Adapting quickly is the key to farms unlocking a successful future, according to the director of a major player in British agriculture.
John Barrett, Director of Sentry, says: “The next few years are crucial for British agriculture; there will be winners and losers.
“To put it bluntly those that win will be the ones that adapt quickly and read the changing market.
“With reduction of BPS to 50% of what it was four years ago and costs higher than ever, the pressure on farm business to make a profit has never been greater.”
This pace of change – described by Mr Barrett as potentially the most influential since the immediate post-war era – has prompted Sentry to relaunch its brand.
Sentry’s roots date back to 1972 and this new brand identity is targeted to reflect the complex changes currently sweeping through farming and land management.
Mr Barrett, who has been with Sentry for 26 years, says there are triggers for farming businesses signing up for the company’s services.
“Our clients range from traditional farming businesses who look to us at times of generational change – such as retirement – or when there are big costs on the horizon such as a new grain store or combine – to foreign investors who simply want to buy land and get a professional company in to sort everything,” explains Mr Barrett.
“Investments in kit and technology can be huge and there is a definite shift in opinion within the farming community towards the expertise and economies of scale that Sentry offers.”
From the buying of fuel, machinery and crop inputs to the centralisation of accounts, Sentry’s 60-strong team’s ability to reduce costs is impressive. From general farm workers through to administrative staff, specialist farm business consultants and land agents, Sentry already has the staff and skills in place.
Some farms join Sentry as an interim arrangement. Typical examples include the ill-health of a key member of staff, such as a farm manger, or because the younger generation of a family is unable to take over the reins.
“Some want to carry on growing the crops but get us in to take all the management and technical compliance stresses away,” explains Mr Barrett. “Others hand everything over. It is extremely rewarding to see the weight of worry visibly lift off our clients’ shoulders. Sentry’s role is very much to help and support.
“New branding is important because many people have heard of Sentry, but not everyone will know what a complete range of services we offer. We are hands-on farmers, looking after over 20,000 hectares, but we also bring a fresh pair of eyes to every aspect of a farming business.”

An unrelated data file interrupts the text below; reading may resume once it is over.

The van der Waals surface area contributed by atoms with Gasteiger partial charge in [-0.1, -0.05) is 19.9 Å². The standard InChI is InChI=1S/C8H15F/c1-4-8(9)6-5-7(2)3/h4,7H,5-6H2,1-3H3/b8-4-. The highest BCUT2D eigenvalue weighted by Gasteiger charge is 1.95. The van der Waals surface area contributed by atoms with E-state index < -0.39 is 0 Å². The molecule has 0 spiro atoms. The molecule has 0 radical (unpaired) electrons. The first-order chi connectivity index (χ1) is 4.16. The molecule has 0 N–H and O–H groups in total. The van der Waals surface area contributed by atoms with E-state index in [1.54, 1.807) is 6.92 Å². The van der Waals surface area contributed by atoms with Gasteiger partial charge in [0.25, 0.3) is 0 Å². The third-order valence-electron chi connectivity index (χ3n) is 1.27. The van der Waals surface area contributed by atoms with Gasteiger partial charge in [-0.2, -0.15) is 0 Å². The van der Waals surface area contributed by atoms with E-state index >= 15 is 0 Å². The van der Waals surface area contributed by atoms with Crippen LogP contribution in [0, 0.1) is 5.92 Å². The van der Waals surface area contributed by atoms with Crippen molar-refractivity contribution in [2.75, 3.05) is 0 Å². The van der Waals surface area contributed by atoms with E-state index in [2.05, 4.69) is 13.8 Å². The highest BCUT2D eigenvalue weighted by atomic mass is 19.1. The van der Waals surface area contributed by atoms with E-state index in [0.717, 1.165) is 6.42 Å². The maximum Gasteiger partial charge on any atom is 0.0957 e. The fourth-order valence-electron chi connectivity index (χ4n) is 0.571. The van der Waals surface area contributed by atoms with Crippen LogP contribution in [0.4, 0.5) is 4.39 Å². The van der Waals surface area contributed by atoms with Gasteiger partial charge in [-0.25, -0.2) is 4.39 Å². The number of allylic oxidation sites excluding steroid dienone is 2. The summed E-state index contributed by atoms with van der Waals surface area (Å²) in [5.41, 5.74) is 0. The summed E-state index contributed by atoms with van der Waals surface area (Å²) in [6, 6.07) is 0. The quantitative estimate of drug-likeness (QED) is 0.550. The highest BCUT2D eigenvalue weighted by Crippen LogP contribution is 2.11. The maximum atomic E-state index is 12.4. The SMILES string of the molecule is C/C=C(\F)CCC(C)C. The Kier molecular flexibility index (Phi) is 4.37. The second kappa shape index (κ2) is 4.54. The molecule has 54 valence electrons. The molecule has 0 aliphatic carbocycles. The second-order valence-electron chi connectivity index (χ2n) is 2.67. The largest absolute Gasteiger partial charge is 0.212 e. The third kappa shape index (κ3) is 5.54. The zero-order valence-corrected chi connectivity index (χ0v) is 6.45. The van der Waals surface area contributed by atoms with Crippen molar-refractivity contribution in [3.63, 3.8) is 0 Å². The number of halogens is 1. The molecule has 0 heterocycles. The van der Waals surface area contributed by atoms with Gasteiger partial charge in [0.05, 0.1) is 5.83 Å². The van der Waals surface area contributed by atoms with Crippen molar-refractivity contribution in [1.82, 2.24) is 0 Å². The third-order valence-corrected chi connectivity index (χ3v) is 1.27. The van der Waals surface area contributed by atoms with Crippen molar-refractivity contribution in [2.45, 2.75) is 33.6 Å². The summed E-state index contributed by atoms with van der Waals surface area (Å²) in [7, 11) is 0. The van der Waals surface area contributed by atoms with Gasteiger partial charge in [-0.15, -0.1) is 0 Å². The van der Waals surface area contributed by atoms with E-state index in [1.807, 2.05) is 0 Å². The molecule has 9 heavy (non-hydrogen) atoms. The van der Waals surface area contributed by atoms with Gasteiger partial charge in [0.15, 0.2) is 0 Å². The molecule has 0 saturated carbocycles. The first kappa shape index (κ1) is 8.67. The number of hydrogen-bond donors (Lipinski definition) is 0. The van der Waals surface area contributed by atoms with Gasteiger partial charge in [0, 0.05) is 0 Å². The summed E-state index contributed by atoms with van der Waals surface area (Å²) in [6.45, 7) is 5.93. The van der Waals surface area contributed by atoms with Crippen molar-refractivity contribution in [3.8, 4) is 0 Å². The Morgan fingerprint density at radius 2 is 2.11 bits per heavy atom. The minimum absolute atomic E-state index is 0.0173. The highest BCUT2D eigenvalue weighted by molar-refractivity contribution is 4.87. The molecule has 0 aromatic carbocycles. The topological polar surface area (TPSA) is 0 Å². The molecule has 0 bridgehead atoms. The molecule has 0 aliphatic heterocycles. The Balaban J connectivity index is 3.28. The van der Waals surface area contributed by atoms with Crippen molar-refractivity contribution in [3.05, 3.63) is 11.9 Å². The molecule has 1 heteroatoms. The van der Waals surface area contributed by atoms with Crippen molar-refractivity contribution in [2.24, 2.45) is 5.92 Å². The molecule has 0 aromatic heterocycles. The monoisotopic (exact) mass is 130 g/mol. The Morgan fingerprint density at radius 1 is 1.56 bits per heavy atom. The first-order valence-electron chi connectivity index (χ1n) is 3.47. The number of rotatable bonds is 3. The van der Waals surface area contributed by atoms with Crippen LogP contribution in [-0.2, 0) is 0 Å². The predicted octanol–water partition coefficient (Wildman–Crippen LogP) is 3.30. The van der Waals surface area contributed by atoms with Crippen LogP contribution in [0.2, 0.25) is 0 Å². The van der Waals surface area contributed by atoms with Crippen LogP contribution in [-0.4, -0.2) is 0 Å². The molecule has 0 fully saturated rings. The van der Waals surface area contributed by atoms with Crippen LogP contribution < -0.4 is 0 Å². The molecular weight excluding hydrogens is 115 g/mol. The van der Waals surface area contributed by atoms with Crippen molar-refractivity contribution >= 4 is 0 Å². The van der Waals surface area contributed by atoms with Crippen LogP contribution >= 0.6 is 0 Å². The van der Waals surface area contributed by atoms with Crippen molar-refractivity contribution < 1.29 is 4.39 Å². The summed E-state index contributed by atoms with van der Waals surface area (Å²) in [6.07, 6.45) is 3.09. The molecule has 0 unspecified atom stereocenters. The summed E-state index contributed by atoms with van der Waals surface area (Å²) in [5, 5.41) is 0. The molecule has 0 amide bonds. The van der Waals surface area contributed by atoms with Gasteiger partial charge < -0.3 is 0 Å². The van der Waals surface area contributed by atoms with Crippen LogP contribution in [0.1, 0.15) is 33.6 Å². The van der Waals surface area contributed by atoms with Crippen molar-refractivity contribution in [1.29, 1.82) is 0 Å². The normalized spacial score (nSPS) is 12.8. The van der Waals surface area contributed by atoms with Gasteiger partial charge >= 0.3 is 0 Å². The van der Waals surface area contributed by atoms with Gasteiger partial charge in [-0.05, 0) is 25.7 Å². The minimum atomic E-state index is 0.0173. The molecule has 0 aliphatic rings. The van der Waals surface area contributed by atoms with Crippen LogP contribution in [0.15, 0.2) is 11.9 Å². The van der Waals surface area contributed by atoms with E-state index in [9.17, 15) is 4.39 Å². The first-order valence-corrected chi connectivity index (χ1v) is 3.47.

Sentry was founded in 1972 by an American insurance company, becoming an employee-owned business in 1999 through a management buy-out.
“There are plenty of new-to-farming people buying land at the moment,” reveals Mr Barrett, who adds foreign buyers are still active. “We might think land prices are high but for those from other countries, such as the Dutch, UK land is cheaper than in their own country.”
Sentry says there has been a huge shift towards people buying land with the focus of farming it from an environmental point of view.
“Our clients mindsets are changing,” concludes Mr Barrett. “Now we are just as likely to be questioned on the CO2 impact per kg of product as we are about yield.”
Paul Christian, managing director of Sentry for the past six years, says there is always a risk with agricultural businesses that they can get “too busy farming” and forget to update their message to the wider industry.
“We are on a roll which makes this brand relaunch so important.” explains Mr Christian, who has been with Sentry since he began his career in farming.
“I am immensely proud of the fact we are employee-owned and the staff loyalty that brings about has to be seen to be believed. Yes, we are now a big player in British farming and need to shout about it more. A good example is decarbonising. We have been doing this for at least the last decade and have so much experience to share with the wider farming community. It is time we started banging the drum to a wider audience.”